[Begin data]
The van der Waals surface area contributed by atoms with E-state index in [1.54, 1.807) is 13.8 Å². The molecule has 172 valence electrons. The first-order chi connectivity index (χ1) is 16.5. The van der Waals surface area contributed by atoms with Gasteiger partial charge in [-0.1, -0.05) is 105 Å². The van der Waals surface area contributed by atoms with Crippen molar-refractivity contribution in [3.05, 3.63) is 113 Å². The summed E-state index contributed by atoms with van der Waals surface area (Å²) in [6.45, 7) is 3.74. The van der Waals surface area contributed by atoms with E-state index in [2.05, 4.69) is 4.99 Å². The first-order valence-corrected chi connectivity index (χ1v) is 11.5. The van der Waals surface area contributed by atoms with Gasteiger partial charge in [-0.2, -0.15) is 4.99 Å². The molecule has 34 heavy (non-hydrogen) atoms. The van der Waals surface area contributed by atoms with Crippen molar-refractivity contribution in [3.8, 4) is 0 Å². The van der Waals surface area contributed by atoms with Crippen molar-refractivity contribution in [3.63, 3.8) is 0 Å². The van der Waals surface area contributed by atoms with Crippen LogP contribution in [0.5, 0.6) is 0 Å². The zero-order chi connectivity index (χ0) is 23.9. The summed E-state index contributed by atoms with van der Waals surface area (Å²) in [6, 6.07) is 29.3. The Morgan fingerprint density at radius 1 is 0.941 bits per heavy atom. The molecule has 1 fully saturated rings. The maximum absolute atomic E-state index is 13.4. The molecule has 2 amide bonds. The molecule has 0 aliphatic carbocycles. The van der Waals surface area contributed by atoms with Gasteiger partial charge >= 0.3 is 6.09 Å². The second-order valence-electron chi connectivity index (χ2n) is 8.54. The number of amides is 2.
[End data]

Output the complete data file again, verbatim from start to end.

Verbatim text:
The van der Waals surface area contributed by atoms with E-state index in [1.54, 1.807) is 13.8 Å². The molecule has 172 valence electrons. The first-order chi connectivity index (χ1) is 16.5. The van der Waals surface area contributed by atoms with Gasteiger partial charge in [-0.1, -0.05) is 105 Å². The van der Waals surface area contributed by atoms with Crippen molar-refractivity contribution in [3.05, 3.63) is 113 Å². The summed E-state index contributed by atoms with van der Waals surface area (Å²) in [6.45, 7) is 3.74. The van der Waals surface area contributed by atoms with E-state index in [2.05, 4.69) is 4.99 Å². The first-order valence-corrected chi connectivity index (χ1v) is 11.5. The van der Waals surface area contributed by atoms with Gasteiger partial charge in [-0.2, -0.15) is 4.99 Å². The molecule has 34 heavy (non-hydrogen) atoms. The van der Waals surface area contributed by atoms with Crippen molar-refractivity contribution in [3.8, 4) is 0 Å². The van der Waals surface area contributed by atoms with Crippen molar-refractivity contribution in [3.63, 3.8) is 0 Å². The van der Waals surface area contributed by atoms with Crippen LogP contribution in [0.5, 0.6) is 0 Å². The zero-order chi connectivity index (χ0) is 23.9. The summed E-state index contributed by atoms with van der Waals surface area (Å²) in [6, 6.07) is 29.3. The Morgan fingerprint density at radius 1 is 0.941 bits per heavy atom. The molecule has 1 fully saturated rings. The maximum absolute atomic E-state index is 13.4. The molecule has 2 amide bonds. The molecule has 0 aliphatic carbocycles. The van der Waals surface area contributed by atoms with Gasteiger partial charge >= 0.3 is 6.09 Å². The second-order valence-electron chi connectivity index (χ2n) is 8.54. The number of amides is 2.